In the primary election desert that is the month of July, Georgia is one of the few states where voters are heading to the polls for runoff elections on Tuesday, July 24.
Two Republicans — Lt. Gov. Casey Cagle and Secretary of State Brian Kemp — are facing off in a tight race to be the GOP nominee for governor (Republican Gov. Nathan Deal is term-limited out). Whoever wins Tuesday’s primary will face Democrat Stacey Abrams, who already won her primary in May. The governor’s race will be one of the most closely watched in the country; Abrams would make history as the first black woman governor if she wins in November.
Beyond the governor’s race, there are two congressional races worth watching; Georgia’s Sixth and Seventh Congressional Districts. The Sixth is the same district where Democrats poured millions into Jon Ossoff’s failed campaign against Republican Rep. Karen Handel, while the Seventh is another district where Democrats would like to flip the seat currently held by Rep. Rob Woodall to blue.
Here’s what you need to know.
Georgia Republican governor: two Republicans are vying for the chance to compete against Stacey Abrams
Who are the Republicans? Lt. Gov. Casey Cagle and Secretary of State Brian Kemp both emerged out of the May 22 primary. They’re both supporters of President Donald Trump, who endorsed Kemp via Twitter. Cagle was more than 10 points ahead of Kemp in the May primary, but the Trump bump could tip things in Kemp’s favor.
Who is the Democrat? Former state House Minority Leader Stacey Abrams, who’s the nominee after getting more than 50 percent of the vote during her May primary. There’s a lot of grassroots Democratic energy around her campaign.
What’s the story? Cagle and Kemp are both Georgia state officials, so it could be argued they’re both part of the state’s Republican establishment. But like in many other Republican races, it’s become a race to see who is the most conservative and Trump-like. Kemp earned a tweet endorsement from Trump, so he’s likely seen as favored to win.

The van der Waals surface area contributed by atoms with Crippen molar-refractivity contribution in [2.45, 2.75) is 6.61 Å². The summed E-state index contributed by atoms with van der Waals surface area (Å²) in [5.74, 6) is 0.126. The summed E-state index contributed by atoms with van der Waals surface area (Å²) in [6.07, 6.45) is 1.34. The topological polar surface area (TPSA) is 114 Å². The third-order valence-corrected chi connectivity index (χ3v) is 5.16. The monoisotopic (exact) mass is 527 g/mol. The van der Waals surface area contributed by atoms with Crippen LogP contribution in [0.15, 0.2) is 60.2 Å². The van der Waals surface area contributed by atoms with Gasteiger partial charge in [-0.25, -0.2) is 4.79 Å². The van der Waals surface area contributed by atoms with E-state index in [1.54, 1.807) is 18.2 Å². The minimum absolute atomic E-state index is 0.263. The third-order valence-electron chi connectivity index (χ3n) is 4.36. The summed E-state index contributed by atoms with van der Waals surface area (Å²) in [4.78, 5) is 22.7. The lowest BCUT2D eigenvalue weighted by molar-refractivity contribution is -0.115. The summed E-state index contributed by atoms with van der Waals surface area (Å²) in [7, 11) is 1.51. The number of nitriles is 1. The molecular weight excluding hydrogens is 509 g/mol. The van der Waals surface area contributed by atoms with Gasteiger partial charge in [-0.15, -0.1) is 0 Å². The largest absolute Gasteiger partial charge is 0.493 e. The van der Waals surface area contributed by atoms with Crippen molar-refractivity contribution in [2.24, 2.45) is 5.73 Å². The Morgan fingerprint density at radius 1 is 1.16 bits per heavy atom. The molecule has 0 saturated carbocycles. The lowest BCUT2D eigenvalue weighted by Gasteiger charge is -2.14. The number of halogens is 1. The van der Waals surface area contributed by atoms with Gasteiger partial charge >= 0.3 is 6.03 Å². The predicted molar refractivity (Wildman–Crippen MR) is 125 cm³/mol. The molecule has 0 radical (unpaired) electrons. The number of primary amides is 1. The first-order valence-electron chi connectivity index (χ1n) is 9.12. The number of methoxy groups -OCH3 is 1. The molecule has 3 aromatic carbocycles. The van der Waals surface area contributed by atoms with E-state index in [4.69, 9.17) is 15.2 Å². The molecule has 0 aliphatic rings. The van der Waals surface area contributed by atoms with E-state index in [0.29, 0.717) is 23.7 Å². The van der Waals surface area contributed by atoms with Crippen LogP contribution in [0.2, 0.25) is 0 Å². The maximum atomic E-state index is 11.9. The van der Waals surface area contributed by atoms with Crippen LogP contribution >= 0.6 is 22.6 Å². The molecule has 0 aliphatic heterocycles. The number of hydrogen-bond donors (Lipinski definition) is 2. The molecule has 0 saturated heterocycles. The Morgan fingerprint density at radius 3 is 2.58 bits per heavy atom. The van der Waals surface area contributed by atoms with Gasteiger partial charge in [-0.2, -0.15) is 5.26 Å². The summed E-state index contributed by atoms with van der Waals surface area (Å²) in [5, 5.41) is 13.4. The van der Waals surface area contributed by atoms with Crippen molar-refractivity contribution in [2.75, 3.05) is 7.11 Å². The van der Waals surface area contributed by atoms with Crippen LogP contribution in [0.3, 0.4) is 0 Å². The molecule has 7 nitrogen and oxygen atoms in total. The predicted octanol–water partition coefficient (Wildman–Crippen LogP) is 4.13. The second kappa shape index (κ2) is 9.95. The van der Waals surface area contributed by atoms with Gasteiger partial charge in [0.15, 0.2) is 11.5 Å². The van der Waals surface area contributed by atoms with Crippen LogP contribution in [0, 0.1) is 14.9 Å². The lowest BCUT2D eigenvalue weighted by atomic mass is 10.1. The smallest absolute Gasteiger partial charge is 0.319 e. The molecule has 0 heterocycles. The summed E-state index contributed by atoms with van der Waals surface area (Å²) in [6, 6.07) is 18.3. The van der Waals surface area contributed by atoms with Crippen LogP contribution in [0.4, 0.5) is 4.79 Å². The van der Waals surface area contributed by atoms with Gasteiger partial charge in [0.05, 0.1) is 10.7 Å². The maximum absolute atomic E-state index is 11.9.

Perhaps the biggest dustup in the election so far is a secret recording of Cagle back in May, complaining that the race had turned into a contest of “who had the biggest gun, who had the biggest truck, and who could be the craziest.” Cagle later said he was referring to Republican candidates, but Kemp has seized on the comment to argue that his opponent is out of touch with Republican voters.
Georgia’s Sixth Congressional District: can a new Democrat do what Jon Ossoff couldn’t?
Who is the Republican? Rep. Karen Handel, former Georgia secretary of state, elected to Congress in 2017.
Who are the Democrats? Gun control activist Lucy McBath, whose son was shot and killed in 2012, and business executive Kevin Abel.
What’s the story? Coming on the heels of Trump’s election, Georgia’s Sixth was supposed to be Democrats’ great hope of flipping a conservative district last year, but it turned into a big, expensive failure. It’s still a conservative district that Cook Political Report rates Lean Republican, but McBath and Abel both think they have a shot at flipping it to blue.
McBath is making gun control a focus of her campaign; she got into the race because of her son’s violent death. It could be a big test of whether the issue will win Democratic votes in a wealthy, educated suburban district. Abel, a white immigrant from South Africa, is arguing that McBath’s focus on gun control will lose her votes and says he’s in a better position to appeal to voters and take on Handel.
Georgia’s Seventh Congressional District: a long-shot pickup opportunity for Democrats
Who is the Republican? Rep. Rob Woodall, in office since 2011.
Who are the Democrats? Georgia State professor Carolyn Bourdeaux and tutoring business founder David Kim both emerged from a crowded May primary.
What’s the story? This district is likely more of a long shot for Democrats; Cook rates it Likely Republican. Trump won this suburban district in 2016 by a little over 6 points, but Democrats view Woodall as a potential target (albeit a reach).
Besides her experience in higher education, Bourdeaux previously served in Georgia’s Senate Budget and Evaluation Office and is hitting Woodall particularly hard on health care and his vote supporting Obamacare repeal in the House.
Kim, a first-time candidate, is already saying he won’t support House Minority Leader Nancy Pelosi in her bid for speaker if he’s elected to Congress. He’s dumped more than half a million dollars of his own money into his campaign, while Bourdeaux has won the endorsement of Emily’s List, which works to elect Democratic women who support abortion rights.